3.) Maintenance takes discipline

On the design side, prepackaged components often lack the flexibility required for the intended user experience. It’s almost impossible not to modify a specific instance of a component or stray from the style guide (yes, even a thoughtfully-designed one). Ultimately, it’s hard to argue for UI consistency over a better UX solution.

The unpleasant and untold story is that maintaining a style guide after the initial excitement wears off is hard. It’s much less fun than writing your initial ‘folio case study.

But, but — design systems still?

If this sounds bleak, its not my intention to dissuade anyone from creating a style guide. Despite the challenges, I am still a huge proponent of design systems for all the reasons everyone mentions, especially the ones relating to cross-team collaboration. But after personally witnessing design systems I’ve created reach various levels of actualization, I’ve learned a few things to help set expectations.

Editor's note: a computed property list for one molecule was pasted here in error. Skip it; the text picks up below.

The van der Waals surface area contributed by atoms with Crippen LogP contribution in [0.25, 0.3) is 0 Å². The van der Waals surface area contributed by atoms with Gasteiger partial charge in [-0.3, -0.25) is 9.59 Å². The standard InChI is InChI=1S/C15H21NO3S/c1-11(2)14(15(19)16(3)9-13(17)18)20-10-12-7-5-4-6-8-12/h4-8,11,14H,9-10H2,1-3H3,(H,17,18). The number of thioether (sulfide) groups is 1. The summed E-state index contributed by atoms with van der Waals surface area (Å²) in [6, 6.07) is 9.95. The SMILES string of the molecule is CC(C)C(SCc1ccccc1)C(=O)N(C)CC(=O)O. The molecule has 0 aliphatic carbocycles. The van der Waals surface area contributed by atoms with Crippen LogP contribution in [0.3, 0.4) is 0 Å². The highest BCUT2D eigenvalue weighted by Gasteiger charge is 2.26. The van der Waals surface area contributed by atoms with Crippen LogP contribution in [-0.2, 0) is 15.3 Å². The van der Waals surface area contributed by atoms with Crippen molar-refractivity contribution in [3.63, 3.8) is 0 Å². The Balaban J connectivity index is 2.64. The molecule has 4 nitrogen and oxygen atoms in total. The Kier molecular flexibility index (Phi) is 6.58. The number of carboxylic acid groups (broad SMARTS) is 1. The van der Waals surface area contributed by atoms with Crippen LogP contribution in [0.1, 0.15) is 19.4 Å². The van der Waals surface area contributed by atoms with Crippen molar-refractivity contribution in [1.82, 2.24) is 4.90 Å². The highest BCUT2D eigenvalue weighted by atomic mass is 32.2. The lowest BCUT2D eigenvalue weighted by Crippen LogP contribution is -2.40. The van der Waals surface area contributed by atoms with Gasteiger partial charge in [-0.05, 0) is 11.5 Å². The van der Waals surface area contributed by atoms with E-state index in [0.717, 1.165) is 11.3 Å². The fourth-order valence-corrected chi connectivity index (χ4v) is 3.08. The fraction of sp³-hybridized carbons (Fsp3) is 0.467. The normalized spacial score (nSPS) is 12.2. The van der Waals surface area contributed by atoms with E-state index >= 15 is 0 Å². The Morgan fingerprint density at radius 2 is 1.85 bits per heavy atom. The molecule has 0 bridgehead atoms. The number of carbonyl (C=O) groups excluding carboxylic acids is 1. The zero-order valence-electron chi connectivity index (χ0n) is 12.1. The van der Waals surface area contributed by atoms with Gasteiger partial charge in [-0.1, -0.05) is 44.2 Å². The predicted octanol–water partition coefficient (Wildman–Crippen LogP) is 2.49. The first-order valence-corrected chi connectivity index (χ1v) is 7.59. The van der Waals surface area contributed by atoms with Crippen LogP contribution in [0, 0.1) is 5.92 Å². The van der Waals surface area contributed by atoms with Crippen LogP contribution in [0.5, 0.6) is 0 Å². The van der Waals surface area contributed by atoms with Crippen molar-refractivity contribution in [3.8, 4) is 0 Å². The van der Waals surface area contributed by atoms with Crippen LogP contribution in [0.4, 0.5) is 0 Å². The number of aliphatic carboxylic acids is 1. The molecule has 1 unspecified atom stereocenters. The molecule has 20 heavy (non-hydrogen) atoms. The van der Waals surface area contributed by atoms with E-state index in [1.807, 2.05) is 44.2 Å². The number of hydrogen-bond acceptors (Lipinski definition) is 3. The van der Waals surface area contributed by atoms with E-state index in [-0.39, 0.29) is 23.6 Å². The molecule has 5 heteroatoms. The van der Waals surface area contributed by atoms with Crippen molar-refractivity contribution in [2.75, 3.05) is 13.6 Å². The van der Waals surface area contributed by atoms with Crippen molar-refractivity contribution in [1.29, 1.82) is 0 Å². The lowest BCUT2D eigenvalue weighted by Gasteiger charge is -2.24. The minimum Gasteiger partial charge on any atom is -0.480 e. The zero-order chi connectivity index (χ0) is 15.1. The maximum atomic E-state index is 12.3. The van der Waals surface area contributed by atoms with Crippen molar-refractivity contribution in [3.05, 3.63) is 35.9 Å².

What I would do next time

1.) Get buy-in from the whole team

This is a common point in the existing literature, but it can’t be stressed enough. Most people will be in favor of a design system in the abstract; that’s not what I mean by buy-in. Like any other project, the design system should have allocated resources in the form of design and development time. Developers should also agree (across teams) on the technical implementation details. Product managers and stakeholders have to understand that it’s a worthwhile investment. In what can often be the slog of feature development, it’s hard to prioritize UI-rework. Make sure your pattern library has more than just lip-service: get it on the roadmap. But what exactly should be on the roadmap?